This is an excerpt from China’s Economic Arrival: Decoding a Disruptive Rise, a MacroPolo collection of essays published by Palgrave MacMillan in February 2020. Although I wrote this well before the pandemic, this essay remains relevant, if not more so, in light of current uncertainties. It has been lightly edited.
In recent debates about China’s future, there has been a notable tendency toward fatalism. For many observers and commentators, the “new era” of today’s China is the “end of history” in the country: what is now must always and forever be. Such a view, as the Harvard scholar Julian Gewirtz has noted, seems to have been cemented after Xi Jinping’s elimination of presidential term limits in March 2018.
Yet who could have predicted that Deng Xiaoping’s “reform and opening” would follow the 20 years of chaos and violence under Mao Zedong? So too should we remain wary of narratives that extrapolate linearly from the present—especially post-pandemic—as if China’s future is somehow entirely path dependent.
These narratives take hold because too often “China” is used as an abstract idea to win policy fights or to expose America’s own inadequacies. Op-ed pages regularly feature columns about China’s supposed leadership in some arena and how America needs to wake up to the challenge or risk falling behind.
China has become the all-weather “Sputnik moment” that America needs to jolt it out of its complacency and rise to the challenge. But such narratives rarely reflect the complexities of the world’s second-largest economy and most populous country.
The current US-China technology competition exemplifies this dynamic. In the course of just a few years, China suddenly transformed from the tortoise to the hare in the race. The decades-long narrative of a non-democratic China incapable of innovation has been swiftly replaced with that of an authoritarian tech goliath capable of exporting Orwellian techno-dystopia throughout the world.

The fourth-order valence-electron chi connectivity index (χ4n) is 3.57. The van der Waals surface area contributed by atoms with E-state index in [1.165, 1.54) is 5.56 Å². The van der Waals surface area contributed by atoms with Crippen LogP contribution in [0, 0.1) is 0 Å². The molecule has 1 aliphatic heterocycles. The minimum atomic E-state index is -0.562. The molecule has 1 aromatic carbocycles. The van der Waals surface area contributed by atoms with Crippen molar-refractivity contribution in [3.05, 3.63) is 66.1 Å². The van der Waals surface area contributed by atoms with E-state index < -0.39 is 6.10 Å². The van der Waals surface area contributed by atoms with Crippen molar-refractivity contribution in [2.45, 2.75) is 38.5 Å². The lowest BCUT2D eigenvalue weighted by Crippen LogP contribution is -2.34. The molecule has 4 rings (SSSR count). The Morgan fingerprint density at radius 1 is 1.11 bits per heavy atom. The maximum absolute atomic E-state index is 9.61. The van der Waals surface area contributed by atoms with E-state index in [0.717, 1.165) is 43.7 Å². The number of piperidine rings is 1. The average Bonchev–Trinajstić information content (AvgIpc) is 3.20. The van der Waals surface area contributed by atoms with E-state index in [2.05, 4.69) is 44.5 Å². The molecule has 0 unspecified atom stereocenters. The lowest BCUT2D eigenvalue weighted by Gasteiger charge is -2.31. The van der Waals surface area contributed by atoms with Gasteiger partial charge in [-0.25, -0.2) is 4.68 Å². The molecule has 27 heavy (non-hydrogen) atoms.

But neither narrative maps that closely onto reality. China was never “not innovative”—it had developed a nuclear bomb largely on its own in 1964, three years after the Great Famine ended—nor is it now an unstoppable juggernaut in every technological sphere. China has focused on catch-up and “me too” technologies for many decades, pouring state capital into developing talent, infrastructure, and research and development.
Much investment was wasted, but much met with success. None of it took place overnight, however. While China is now competitive across several technology domains, it hasn’t reinvented the future either. Instead Beijing has busied itself with deploying the present.
This convergence with current technological advancements can be seen in areas such as 5G. Mobile network technology has been incubating for decades in Western economies, and China’s main advantage is in the deployment and scaling of such technology, which would allow its standards to gain global market share. For US companies, it comes down to a matter of neglecting to invest in 5G, having focused on the previous 3G and 4G standards. Now, there is no major American 5G equipment vendor.
A similar situation unfolded with artificial intelligence (AI)—widely considered as another front in the contest for technological supremacy. AI is an old technology pioneered in America decades ago. Yet it was China that made AI a national priority, pouring resources into the academic talent and technical capabilities needed to make AI applications a practical reality. Now that computing power, semiconductors, and data have caught up, China has the AI specialists and data scientists who can implement these technologies, whether it is in the private or public sector.
These nuances matter, because US-China competition is not a blunt head-to-head race, but rather a complex competitive dynamic in which both countries have strengths and vulnerabilities.
China’s main advantage continues to be its impressive ability to deploy and scale existing technology. Where America falters is not in its technological leadership, but in its inability to define national priorities and to scale quickly—an area in which the United States once executed with proficiency. Yet instead of devising solutions to drive and nurture American development, Washington has for now largely resorted to trying to slow China down.